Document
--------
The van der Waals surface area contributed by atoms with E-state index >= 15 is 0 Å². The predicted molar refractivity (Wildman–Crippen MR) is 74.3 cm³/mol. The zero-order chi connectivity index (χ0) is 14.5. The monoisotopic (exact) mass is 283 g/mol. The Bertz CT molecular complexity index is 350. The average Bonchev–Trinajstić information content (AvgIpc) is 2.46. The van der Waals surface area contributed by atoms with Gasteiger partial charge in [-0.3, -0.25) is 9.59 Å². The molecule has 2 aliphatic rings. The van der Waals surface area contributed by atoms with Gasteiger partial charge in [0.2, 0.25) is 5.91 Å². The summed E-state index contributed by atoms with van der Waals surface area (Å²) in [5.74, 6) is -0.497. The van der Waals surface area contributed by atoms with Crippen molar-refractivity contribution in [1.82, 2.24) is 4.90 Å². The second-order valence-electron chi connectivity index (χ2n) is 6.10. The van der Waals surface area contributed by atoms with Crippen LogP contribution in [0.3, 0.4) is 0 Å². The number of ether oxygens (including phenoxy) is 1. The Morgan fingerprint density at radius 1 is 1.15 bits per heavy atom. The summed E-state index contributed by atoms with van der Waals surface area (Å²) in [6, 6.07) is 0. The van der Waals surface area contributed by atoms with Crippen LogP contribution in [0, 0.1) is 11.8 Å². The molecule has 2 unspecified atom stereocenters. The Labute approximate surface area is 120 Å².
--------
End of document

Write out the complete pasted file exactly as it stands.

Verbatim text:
The van der Waals surface area contributed by atoms with E-state index >= 15 is 0 Å². The predicted molar refractivity (Wildman–Crippen MR) is 74.3 cm³/mol. The zero-order chi connectivity index (χ0) is 14.5. The monoisotopic (exact) mass is 283 g/mol. The Bertz CT molecular complexity index is 350. The average Bonchev–Trinajstić information content (AvgIpc) is 2.46. The van der Waals surface area contributed by atoms with Gasteiger partial charge in [-0.3, -0.25) is 9.59 Å². The molecule has 2 aliphatic rings. The van der Waals surface area contributed by atoms with Gasteiger partial charge in [0.2, 0.25) is 5.91 Å². The summed E-state index contributed by atoms with van der Waals surface area (Å²) in [5.74, 6) is -0.497. The van der Waals surface area contributed by atoms with Crippen molar-refractivity contribution in [1.82, 2.24) is 4.90 Å². The second-order valence-electron chi connectivity index (χ2n) is 6.10. The van der Waals surface area contributed by atoms with Crippen LogP contribution in [0.3, 0.4) is 0 Å². The number of ether oxygens (including phenoxy) is 1. The Morgan fingerprint density at radius 1 is 1.15 bits per heavy atom. The summed E-state index contributed by atoms with van der Waals surface area (Å²) in [6, 6.07) is 0. The van der Waals surface area contributed by atoms with Crippen LogP contribution in [0, 0.1) is 11.8 Å². The molecule has 2 unspecified atom stereocenters. The Labute approximate surface area is 120 Å².